The true meaning of Memorial Day is lost on many Americans. How easily some forget the ultimate sacrifice of others. The ads in the newspapers train us to think that it’s a weekend devoted to shopping the sales or barbecuing. No Greater Love is a “non-profit organization that for 40 years is dedicated to honoring those who died to keep us free.” In 1997 this organization initiated and Congress established the National Moment of Remembrance. No Greater Love asks that wherever you are at 3:00 p.m. on Monday, May 30th, to “Stop for a moment and observe the ‘Moment’ in your own way. It can be a simple gesture such as, placing your hand over your heart, bowing your head, or offering a prayer, and making the following promise: “I promise to make myself, my community, my country, and the world better in memory of America’s fallen.”

#5 – Shine
“As we let our own light shine, we unconsciously give other people permission to do the same.”
— Nelson Mandela

Enjoy your Memorial Day weekend, but remember to take a moment to give thanks to all who have served our country!

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What makes one brownie chewy, another one cakey and yet another one fudgy? Scanning the list of ingredients for Chewy White Chocolate Brownies and noting that it only required 1/2 cup of flour, I contemplated the different textures of brownies. Since most brownie recipes list similar basic ingredients, I figured the difference must lie in their proportions.

After some online research, I found this matter discussed in a post on Diana’s Desserts:

FUDGY BROWNIES (which purists often claim are the only real brownies) have a minimum of flour–about half a cup–and no leavening such as baking powder at all. Melting the butter rather than creaming it with sugar yields a denser, fudgier outcome.

CAKELIKE BROWNIES are really … well, little cakes! They contain less butter and more flour than fudgy brownies, as well as a bit of baking powder to make them softer and lighter. Often the softened butter is creamed with the sugar rather than melted with the chocolate. (Creaming incorporates air into the mixture, which causes the brownies to rise higher.) Many cakelike recipes also call for a bit of milk to add tenderness.

CHEWY BROWNIES usually get their texture from two factors: an extra egg (or even two) and a combination of different types of chocolate. Of all the chocolate types, unsweetened chocolate has the highest proportion of starches, which create a stiffer-textured brownie. Semisweet chocolate produces a creamier texture. Put the two together, often with a few tablespoons of cocoa powder to round out the flavor and thicken the texture, and you get a rich, satisfyingly chewy result.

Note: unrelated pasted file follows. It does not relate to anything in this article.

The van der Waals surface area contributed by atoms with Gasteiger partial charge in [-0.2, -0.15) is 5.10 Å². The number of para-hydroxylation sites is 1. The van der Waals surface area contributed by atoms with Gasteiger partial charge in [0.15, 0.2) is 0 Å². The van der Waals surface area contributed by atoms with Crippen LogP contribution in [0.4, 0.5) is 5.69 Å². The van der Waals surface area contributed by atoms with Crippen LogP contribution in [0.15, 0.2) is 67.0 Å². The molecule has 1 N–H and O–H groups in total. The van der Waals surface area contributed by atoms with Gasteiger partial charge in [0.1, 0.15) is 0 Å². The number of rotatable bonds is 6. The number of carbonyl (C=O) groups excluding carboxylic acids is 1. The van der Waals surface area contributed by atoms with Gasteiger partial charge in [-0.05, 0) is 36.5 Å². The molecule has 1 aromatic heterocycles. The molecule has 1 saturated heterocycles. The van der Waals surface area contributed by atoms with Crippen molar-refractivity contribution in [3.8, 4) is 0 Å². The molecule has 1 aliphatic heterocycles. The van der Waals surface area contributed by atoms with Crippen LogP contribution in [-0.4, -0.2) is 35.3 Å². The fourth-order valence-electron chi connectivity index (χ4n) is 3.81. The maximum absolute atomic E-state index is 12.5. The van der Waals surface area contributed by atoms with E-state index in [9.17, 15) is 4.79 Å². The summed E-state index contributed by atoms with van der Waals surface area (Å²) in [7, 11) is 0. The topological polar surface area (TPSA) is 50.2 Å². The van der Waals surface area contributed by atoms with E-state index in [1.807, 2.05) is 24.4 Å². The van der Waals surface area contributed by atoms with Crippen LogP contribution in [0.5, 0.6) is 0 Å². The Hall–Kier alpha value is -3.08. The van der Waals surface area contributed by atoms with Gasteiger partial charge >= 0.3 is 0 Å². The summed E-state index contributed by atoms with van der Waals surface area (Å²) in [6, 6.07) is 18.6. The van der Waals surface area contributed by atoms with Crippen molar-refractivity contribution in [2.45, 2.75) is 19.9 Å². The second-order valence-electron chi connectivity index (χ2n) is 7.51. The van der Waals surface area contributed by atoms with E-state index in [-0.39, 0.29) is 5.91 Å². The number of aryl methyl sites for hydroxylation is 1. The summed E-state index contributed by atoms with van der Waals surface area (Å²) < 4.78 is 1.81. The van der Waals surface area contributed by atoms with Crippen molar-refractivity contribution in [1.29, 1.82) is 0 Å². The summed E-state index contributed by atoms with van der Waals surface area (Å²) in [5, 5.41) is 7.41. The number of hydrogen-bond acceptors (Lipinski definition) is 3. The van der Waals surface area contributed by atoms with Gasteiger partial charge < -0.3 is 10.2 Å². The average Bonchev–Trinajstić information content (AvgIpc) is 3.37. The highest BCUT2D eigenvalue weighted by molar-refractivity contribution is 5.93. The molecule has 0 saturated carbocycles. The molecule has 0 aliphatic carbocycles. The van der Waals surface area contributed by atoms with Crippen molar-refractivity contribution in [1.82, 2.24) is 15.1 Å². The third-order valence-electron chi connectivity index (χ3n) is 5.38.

BLONDIES are really butterscotch bars, made with brown sugar, butter, and eggs (and usually nuts as well), but no chocolate. Typically, blondies have a cakelike texture.

There you have it! By definition this Chewy White Chocolate recipe, with it’s 1/2 cup of flour and melted butter, should fall into the fudgy and not chewy category. But wait, because it has no chocolate (dark, semi, or milk), it’s essentially a blondie. Shouldn’t this sweet little recipe, clipped out of my local newspaper years ago, really be called Fudgy White Chocolate Blondies? Doesn’t sound right, does it?

Chewy White Chocolate Brownies

1-1/3 cups white chocolate baking chips, divided use
6 tbsp. (3/4 stick) butter or margarine
2 eggs
1/2 cup sugar
1-1/2 tsp. vanilla extract
1/2 cup all-purpose flour
1/3 cup butter brickle baking bits (optional)

1. Preheat oven to 350 degrees F. Grease an 8-inch square baking pan.

2. Melt 1 cup of the white chocolate chips and the butter over low heat. Set aside to cool slightly.

3. Beat together the eggs and sugar until frothy. Add the vanilla extract.

4. Slowly mix in the chocolate mixture.

5. Gradually add the flour and beat until smooth.

6. Spread the batter in the prepared pan. Sprinkle with the remaining 1/3 cup white chocolate chips and brickle bits, if desired.

7. Bake for 30-35 minutes.

8. Place the pan on a wire rack and allow to cool completely before cutting into squares.

Makes 16 servings.

Linnell’s Notes:
1. Don’t leave out the brickle bits – it’s the combination of white chocolate and butter brickle that make this recipe delicious!
2. Don’t over bake the brownies or else they will lose their fudgy/chewy texture.
3. Don’t leave them on the kitchen counter unguarded or else you may return to discover that “someone” has eaten one whole row of edges!


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“Don’t lose sight of your goal.” I seem to be saying that a lot lately – whether it’s to myself or to one of my children. It appears, though, that the squirrels in my yard never lose sight of their goals!

#1- Gift of Trees
A couple of weeks ago my hairdresser and I were chatting about buying graduation gifts. She mentioned Trees For a Change to me. For a nominal fee, a tree is planted in a U.S. National Forest that has been devastated by wildfire. The recipient receives a gift card and information where his tree is planted. Give a different type of green gift to the graduates in your life. Make it one that impacts the earth in a positive way. And what a perfect gift it could be for that someone who has everything – think Father’s Day!

#2 – Shadow Art
This type of art is fascinating – these artists take the study of light and shadows to a whole new level!

#3 – Do You Have a Problem In Your Life?
Whether your answer to this question is yes or no, you’ll want to take a look at this graphic. Yes, it’s simplistic, but it does help to put worrying into perspective.

#4 – One Word
One of my daily goals is to write everyday. Sometimes writing comes easy to me and sometimes it’s like giving birth. One Word is a site I love to go to warm up my brain and start the flow of words. It’s very simple: one word appears on your computer screen and you have just one minute to write about the word. If you’d like to share it, submit it to the site. It’s entertaining to read what others have written. The best advice is offered by the site’s creators, “Don’t think. Just write.”

#5 – Never Too Old